by Mark Chmiel

Years ago a friend was working in Palestine
She was a violinist with a major symphony orchestra in the US
Among other activities during her several visits
She held two-week violin camps for the youths of a refugee camp
Like many others, I contributed funds to help purchase the violins

Once she and I had a five-hour lunch
At the Bourgeois Pig Café
Near DePaul University
And she told me of this encounter:

Ambling through the touristless Old City in Al-Quds
She instinctively gravitated to a forlorn, elderly man at one stall
He moaned,“There used to be so many shoppers, and now…”
And slowly waved his hand
Towards their absence in front of and around him

He noticed her violin case

He asked her to play him something

“What would you like to hear?”

“The saddest thing you know”

And so, she did

And so strange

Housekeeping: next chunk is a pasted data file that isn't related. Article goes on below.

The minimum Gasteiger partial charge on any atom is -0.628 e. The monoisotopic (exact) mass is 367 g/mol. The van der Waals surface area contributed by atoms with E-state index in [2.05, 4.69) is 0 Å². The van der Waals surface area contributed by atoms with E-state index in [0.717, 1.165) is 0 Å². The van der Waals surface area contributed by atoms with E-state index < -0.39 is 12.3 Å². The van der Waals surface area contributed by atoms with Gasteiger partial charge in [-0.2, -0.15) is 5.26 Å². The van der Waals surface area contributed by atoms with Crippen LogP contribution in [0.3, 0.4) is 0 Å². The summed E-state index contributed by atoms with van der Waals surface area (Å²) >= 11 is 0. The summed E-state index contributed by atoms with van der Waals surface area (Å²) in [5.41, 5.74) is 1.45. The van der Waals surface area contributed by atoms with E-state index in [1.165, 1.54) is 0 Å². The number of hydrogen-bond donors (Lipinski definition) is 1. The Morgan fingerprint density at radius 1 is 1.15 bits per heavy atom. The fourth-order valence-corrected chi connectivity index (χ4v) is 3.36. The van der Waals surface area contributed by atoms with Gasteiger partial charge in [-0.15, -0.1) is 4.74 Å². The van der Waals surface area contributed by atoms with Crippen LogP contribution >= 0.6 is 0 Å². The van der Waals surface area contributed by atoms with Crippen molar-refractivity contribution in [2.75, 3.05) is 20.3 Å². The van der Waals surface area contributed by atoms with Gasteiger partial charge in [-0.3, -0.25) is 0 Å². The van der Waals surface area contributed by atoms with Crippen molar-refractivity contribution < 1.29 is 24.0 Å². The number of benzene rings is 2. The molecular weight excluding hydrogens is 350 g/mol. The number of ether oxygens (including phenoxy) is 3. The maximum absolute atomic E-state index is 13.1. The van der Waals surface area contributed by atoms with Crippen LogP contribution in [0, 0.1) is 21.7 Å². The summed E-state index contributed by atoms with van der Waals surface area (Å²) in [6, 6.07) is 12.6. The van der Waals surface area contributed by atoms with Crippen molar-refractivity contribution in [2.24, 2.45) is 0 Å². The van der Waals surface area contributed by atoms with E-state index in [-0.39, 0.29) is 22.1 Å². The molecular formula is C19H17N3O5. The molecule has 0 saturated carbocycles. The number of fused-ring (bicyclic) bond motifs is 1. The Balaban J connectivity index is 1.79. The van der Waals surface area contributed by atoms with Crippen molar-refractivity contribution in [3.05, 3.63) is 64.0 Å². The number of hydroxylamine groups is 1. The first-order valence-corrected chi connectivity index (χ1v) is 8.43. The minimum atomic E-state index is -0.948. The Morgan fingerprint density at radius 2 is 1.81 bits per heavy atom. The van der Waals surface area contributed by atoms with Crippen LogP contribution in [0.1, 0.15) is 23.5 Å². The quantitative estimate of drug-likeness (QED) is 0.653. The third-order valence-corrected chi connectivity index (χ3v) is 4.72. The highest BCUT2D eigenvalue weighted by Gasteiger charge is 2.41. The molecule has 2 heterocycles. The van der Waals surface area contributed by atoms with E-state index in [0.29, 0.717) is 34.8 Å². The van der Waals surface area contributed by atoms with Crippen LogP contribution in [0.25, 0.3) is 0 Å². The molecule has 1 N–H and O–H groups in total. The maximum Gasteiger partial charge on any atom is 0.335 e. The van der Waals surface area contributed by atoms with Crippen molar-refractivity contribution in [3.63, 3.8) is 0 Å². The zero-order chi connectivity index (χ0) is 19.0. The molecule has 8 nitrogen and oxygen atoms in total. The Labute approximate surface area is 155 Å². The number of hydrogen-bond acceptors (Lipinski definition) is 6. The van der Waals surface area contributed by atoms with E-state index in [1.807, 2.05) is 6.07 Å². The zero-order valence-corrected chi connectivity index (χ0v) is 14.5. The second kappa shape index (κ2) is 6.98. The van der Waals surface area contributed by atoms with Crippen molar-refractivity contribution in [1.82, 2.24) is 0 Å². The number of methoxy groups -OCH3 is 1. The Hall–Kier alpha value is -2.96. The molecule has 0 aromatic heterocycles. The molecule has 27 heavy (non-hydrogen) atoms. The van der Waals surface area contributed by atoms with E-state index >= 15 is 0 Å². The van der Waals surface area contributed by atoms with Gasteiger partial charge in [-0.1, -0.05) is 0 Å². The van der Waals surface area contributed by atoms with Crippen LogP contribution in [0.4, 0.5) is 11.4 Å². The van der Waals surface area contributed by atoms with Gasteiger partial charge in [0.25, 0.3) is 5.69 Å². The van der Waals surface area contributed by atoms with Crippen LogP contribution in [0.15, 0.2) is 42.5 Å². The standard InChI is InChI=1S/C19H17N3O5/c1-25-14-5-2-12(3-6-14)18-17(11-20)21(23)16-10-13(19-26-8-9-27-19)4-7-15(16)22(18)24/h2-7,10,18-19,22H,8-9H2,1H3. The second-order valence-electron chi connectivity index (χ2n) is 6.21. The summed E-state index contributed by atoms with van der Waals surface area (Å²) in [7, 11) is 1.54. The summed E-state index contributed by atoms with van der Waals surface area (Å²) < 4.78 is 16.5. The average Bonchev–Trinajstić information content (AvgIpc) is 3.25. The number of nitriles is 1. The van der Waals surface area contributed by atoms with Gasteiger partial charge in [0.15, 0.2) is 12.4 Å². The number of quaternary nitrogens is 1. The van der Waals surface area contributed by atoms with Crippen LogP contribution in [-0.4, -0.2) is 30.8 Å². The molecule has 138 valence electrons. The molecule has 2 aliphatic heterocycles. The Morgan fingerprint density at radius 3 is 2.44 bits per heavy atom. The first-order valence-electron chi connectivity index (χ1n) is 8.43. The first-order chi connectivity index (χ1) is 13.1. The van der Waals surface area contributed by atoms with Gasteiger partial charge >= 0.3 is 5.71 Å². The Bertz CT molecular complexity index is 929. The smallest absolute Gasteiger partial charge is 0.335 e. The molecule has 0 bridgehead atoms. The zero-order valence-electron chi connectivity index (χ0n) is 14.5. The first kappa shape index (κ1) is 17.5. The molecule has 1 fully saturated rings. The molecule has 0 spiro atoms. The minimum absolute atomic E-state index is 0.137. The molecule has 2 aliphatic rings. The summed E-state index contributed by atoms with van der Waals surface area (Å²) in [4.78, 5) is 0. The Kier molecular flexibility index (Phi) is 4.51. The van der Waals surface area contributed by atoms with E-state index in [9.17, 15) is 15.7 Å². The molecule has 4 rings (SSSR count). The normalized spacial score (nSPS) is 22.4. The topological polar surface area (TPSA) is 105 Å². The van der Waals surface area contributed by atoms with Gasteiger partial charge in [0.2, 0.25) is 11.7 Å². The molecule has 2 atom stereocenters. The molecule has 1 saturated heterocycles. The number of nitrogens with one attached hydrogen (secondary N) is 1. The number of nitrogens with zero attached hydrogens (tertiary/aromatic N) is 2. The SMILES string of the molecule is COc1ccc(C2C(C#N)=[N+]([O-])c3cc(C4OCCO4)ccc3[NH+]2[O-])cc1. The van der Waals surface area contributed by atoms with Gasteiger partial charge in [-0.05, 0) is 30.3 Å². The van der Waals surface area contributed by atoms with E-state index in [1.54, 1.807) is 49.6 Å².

As the minutes went on
More and more people appeared out of nowhere
Till by the end of her playing the saddest piece she knew
The man was smilingly overwhelmed with customers
Who wanted his trinkets and gifts
For their friends and family back home

You might say
(if you’re in a cynical mood)
“But what about the next day,
The man still had to face the objective decline in business
What good did she really do?”

It’s true
For the Palestinians under occupation
In refugee camps
Facing increasing ghettoization
Living amid or far from the ruins of their lands
Nothing is enough
Nothing anyone from outside does
Will ever be enough

Still, I believe that man
Will never forget that one afternoon
When one young Japanese-American musician
Gave him all she had to give
And his very face itself
Must have sparkled